At the elementary and middle school level, growth will be based on each individual student’s progress toward proficiency measured against their own personal target for improvement. This idea helps even the playing field for schools and students. Gifted students who may start off the school year meeting proficiency measures for their grade must continue to be challenged in order for them to meet their growth targets. Conversely, schools and districts will be given credit for the hard work they put into advancing students who start out behind their classmates, instead of getting penalized if those students still don’t meet proficiency standards at the end of the year.
Closing the gap – meaning the gap between how various student groups perform and between groups and proficiency goals – also is a key component in Kentucky’s proposed accountability system. The goal for the system is that while schools are expected to improve the academic performance of all students, those who fall into one of the lower-performing groups will need to make gains faster.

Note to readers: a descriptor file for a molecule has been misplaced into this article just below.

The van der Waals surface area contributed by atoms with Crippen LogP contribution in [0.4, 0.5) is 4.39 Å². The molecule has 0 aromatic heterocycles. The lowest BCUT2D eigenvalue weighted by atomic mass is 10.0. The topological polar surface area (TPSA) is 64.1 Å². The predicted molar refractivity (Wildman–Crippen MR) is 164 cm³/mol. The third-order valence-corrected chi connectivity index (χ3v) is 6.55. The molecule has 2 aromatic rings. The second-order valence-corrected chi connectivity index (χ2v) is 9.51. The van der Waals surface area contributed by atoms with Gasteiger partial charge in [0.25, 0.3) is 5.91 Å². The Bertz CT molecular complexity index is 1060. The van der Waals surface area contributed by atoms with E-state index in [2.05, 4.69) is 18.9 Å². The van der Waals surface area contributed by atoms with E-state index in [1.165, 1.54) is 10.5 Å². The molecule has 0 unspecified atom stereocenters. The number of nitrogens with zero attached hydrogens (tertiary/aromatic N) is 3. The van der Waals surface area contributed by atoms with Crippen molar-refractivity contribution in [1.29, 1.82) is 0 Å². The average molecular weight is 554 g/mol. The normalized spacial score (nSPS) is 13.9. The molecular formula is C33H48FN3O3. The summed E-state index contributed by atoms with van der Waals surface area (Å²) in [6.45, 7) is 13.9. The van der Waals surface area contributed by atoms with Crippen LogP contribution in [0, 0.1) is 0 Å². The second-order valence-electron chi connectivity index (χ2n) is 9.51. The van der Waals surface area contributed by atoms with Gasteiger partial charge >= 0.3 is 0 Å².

While our long-term goal is for 100 percent of students to achieve proficiency, we know that challenges in the Commonwealth – such as widespread poverty and the current allocation for education – mean that closing the gap will take time. The committee’s aim is for historically lower-performing student groups to close the achievement gap by 50 percent by 2030.
Schools will receive a performance level currently described as Very Strong, Strong, Moderate, Low or Critically Low to more easily identify how a particular school is doing in getting all students to higher levels of achievement. To emphasize how important gap closure is in the proposed accountability system, schools making strong progress will receive an additional Gap Closure Designation, while schools that have either a large gap or a student group that is underperforming and not making progress cannot earn the highest overall rating and will receive a Gap Issue Designation attached to their overall rating.